Showing posts from December, 2020

Warmer in winter: part 2

"Windows frosted Summer's sleeping But I don't really mind" - "Warmer in winter" by Lindsey Sterling The setting sun between Water Street Kitchen and the Woods Hole Community Center Sunset panorama on Water Street, Woods Hole, MA High tide at Wood Neck Beach, Falmouth, MA   Low tide at Wood Neck Beach (same rock) Plovers (I think) on the beach Sunset from the WHOI pier

Warmer in winter

"Roads are closed Snow is falling But I don't really mind" - "Warmer in Winter" by Lindsey Stirling Seen in Falmouth, MA Seen in Falmouth, MA Snow on the beach Snow on the beach Frozen Crepidula fornicata on the beach

Battleship gray

 "Bit of a battleship gray day, eh?" I could hear Ed chatting with one of the forklift operators at the other end of the pier. He was right. The uniform gray of the sky matched the lead weights I packed into my buoyancy compensator jacket. A pile of snow melted slowly onto the concrete. The air was mild, not too humid, not too cold - kind of a metaphorical medium gray.  I didn't care. When there is a dive to be had, it could be the ugliest, grayest day in history, and I would enthusiastically spend all of it outdoors. You see, everything is different underwater, and if I had known how much I was going to enjoy diving into the sea , I certainly wouldn't have waited until my postdoc to learn how .  In my happy place. Photo by Kharis Schrage. As we descended down the line, I could feel my heart rate slow and my breaths lengthen as my mammalian dive reflex kicked in. My head and hands were awash in the frigid seawater, protected by think layers of neoprene, while the res

The fearless

 "Out of the dark, into the sun I'm in a higher state of mind A brand new start  I will transform into the fearless" - "Fearless" by Amaranthe Just a few barnacles on CATAIN's end cap.  Photo by Kharis Schrage. Friends, it is going to be a looooong winter. As covid cases surge in the U.S. and the days grow ever shorter, I am doing my best to stay focused on things that make me happy. Biking in the crisp morning air. Chocolate-covered cashews. Slanted afternoon sunlight on Eel Pond. And my favorite band's new album (see above).  This week, I got a chance to feel fearless. It's been 2 months since the last time we deployed CATAIN under the WHOI pier, which meant it was time to bring the camera back to the surface. I'm trying to get a continuous record of settlement over the course of a year, which CATAIN can do - I just have to charge the battery and download the data every 60 days.  CATAIN's electronic entrails. Here's the thing: it's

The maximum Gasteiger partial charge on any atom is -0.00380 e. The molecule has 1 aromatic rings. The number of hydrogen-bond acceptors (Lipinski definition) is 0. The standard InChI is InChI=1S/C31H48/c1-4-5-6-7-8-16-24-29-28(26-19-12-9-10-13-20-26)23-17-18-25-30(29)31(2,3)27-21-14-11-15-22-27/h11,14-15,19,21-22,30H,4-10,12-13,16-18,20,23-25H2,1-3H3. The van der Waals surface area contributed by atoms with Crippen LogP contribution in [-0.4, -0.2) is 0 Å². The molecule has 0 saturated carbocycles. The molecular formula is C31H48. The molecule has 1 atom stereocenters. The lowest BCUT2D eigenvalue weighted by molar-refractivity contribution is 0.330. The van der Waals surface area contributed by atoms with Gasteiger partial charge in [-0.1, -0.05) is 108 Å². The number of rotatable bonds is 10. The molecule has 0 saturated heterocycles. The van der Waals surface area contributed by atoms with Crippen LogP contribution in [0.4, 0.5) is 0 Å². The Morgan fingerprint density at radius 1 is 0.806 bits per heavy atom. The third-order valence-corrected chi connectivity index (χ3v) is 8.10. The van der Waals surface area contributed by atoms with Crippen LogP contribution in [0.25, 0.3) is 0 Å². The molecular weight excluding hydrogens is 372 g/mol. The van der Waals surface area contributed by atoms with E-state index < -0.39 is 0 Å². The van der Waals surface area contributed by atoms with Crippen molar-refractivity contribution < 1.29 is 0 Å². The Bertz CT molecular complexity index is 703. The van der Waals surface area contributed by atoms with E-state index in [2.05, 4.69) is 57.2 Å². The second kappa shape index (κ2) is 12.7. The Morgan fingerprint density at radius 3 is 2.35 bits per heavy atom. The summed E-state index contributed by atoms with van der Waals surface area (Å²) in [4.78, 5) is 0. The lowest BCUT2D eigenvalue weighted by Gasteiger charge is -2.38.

Hiding place

There's a little spot in the grass behind my lab that is completely hidden. It's shielded from Water Street by the Redfield building and from School Street by the bike shed. It's shadowy and poorly lit, so any passerby could easily miss a person standing there. But if you're in this little spot, you can see out all around you - to Eel Pond, to the Redfield lobby, to the parking lot, even the street. I like this little spot, because it makes me feel mysterious - I can see everyone, but they would never notice me. I don't know why I wanted to be hidden tonight. It's not like there was anyone around. But when the bells of St. Joseph's Chapel started chiming at 6:00 and I happened to be in that spot, I paused for a good long minute and listened. I felt the cold, dry winter air on my face. I noticed the small colored lights scattered across Eel Pond - blue on top of a boat, red and green on a restaurant dock. But mostly I paused, concealed in my spot, to apprecia

In print

It's always satisfying to see my work in print, and today, a new paper came out.  This paper concerns the swimming kinematics of larval snails. In 2018, a Mullineaux lab summer student, Brooke, conducted an experiment with  Crepidula fornicata  to see how larval swimming behaviors differ based on the presence or absence of food. Snail larvae use the same organ - the velum - for both swimming and feeding, so the trade-offs between these activities can influence how they're distributed in the water column, and by extension, how they disperse in ocean currents.  Crepidula fornicata larvae swimming in a dish, photographed using a dissecting microscope The paper's lead author, Michelle, has a background in fluid mechanics, so she brought this unique perspective to the larval swimming analysis. I worked with Brooke, Michelle, and the other authors to analyze and interpret the data, and I think what we found is pretty cool. Basically, when there's no food involved - larvae ar